Home Depot had some excellent specials running, netting me 10% off of the cabinets and 20% off of the countertop (or vice versa, I can't recall). They also have a "2 years at 0%" promotion going for financing, provided the total is over $2400. My total is over $2400-- it's $2700 for the cabinets and countertops plus $950 for installation. Dave rang up just the cabinets and countertops, saying that when it was time for installation they'd back out the charge and re-run it with the install fee. (I asked, because I'd like to get the $950 into the 24-months-at-0% thing as well.)

Fast forward about a week and a half, to when Jeff at Home Depot calls me to tell me that my cabinets are in, and when would I like them delivered? I stammer something along the lines of "uh, I assumed you'd bring them when you installed them." Jeff knows nothing about installation. Jeff's systems don't indicate that the cabinets are being installed. Well of course not, because Dave did something unusual and weird with the charges. We flounder for two days until Dave comes back in, and then Dave says something like "Huh, I don't know why they didn't send someone out to do the second measurement." (Dude, really? No one sent out an installer because no one but you and I realize that there's any damned installation to be done because you have some weird phobia of ringing up the install fees.) But we get it sorted out, and my request for a second measurement so that we can proceed to installation gets sent out to the company that actually does that, which is a partner of Home Depot.

The company that actually sends someone out to measure doesn't have anyone available that week (it was, admittedly, a Thursday when Dave put the request in, and I didn't get a call to set up an appointment time until Friday), and the only day that they can come out that I plan to be home is Thursday-- which works out to "today".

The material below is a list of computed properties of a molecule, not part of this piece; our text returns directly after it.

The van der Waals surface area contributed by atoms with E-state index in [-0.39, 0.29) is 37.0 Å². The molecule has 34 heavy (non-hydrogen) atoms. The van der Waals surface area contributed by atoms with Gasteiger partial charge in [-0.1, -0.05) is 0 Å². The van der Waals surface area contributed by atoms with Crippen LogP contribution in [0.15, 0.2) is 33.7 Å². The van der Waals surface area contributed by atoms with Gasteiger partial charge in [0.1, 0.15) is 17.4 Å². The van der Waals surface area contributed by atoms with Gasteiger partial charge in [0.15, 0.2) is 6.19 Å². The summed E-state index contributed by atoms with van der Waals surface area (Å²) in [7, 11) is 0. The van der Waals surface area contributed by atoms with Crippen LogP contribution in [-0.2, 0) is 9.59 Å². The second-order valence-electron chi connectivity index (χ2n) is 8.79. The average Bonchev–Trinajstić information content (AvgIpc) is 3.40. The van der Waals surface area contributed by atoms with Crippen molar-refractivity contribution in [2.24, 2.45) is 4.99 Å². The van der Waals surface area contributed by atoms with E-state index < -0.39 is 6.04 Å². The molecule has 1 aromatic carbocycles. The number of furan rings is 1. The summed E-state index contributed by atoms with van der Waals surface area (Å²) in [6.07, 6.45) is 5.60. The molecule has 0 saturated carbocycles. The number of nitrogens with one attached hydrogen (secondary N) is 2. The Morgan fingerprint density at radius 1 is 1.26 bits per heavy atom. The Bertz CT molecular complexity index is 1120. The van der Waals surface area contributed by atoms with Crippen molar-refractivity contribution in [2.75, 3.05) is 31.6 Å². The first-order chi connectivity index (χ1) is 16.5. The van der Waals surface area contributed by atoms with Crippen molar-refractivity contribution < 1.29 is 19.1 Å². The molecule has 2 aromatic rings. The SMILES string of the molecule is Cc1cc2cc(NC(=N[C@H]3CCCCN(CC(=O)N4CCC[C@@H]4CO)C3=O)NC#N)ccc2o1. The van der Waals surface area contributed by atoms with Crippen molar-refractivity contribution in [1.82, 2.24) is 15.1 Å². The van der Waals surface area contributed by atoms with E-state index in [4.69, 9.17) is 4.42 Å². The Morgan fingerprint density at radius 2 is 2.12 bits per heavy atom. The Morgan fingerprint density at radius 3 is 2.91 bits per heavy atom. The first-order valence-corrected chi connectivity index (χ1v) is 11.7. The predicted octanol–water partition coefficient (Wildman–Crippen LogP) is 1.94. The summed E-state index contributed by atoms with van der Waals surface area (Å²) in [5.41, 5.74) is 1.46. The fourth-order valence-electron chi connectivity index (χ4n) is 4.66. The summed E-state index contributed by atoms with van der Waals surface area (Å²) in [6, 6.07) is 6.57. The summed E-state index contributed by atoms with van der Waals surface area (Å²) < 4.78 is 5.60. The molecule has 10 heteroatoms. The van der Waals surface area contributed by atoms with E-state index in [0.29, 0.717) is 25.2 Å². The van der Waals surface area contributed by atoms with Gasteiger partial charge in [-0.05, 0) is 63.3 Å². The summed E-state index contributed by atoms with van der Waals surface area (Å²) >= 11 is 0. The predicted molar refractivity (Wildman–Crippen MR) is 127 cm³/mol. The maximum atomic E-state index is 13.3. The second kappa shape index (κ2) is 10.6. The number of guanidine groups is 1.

The gentleman who came out was very nice, and very professional, and told me that:

1) Anything that they touch, they will bring up to code, because they pull permits. That means that if I have them do any plumbing (including removing the sink so that they can remove the old sink-base cabinet and put in the new one), all of my kitchen plumbing will be brought up to code-- at my cost, obviously. I am actually okay with this.

2) The company that makes the countertops will install them-- so when this company comes to install my cabinets, they will pull out the old ones and take them away (yay!), put the new ones in, and then the other company will have to be called to come out and deal with the countertops. Which means a minimum of one day of no counters, and probably more (because you know that if this company needs its own measurements, the countertop company will need them too). I am... a lot less okay with this, but it wouldn't be the first time that we've had to work around a household construction project. (Though not having to have our lives disrupted for weeks on end is part of why I was excited about having Home Depot do the install-- they've got a lot of incentive to be in and out in one day.)

3) This company will not re-install anything old. Like my sink. Or my only-a-year-and-a-half-old faucet that I really really love. I will need to purchase a new sink and a new faucet. This is where I said "Uh, I'm not sure I want you guys to do the install, because I really love that faucet."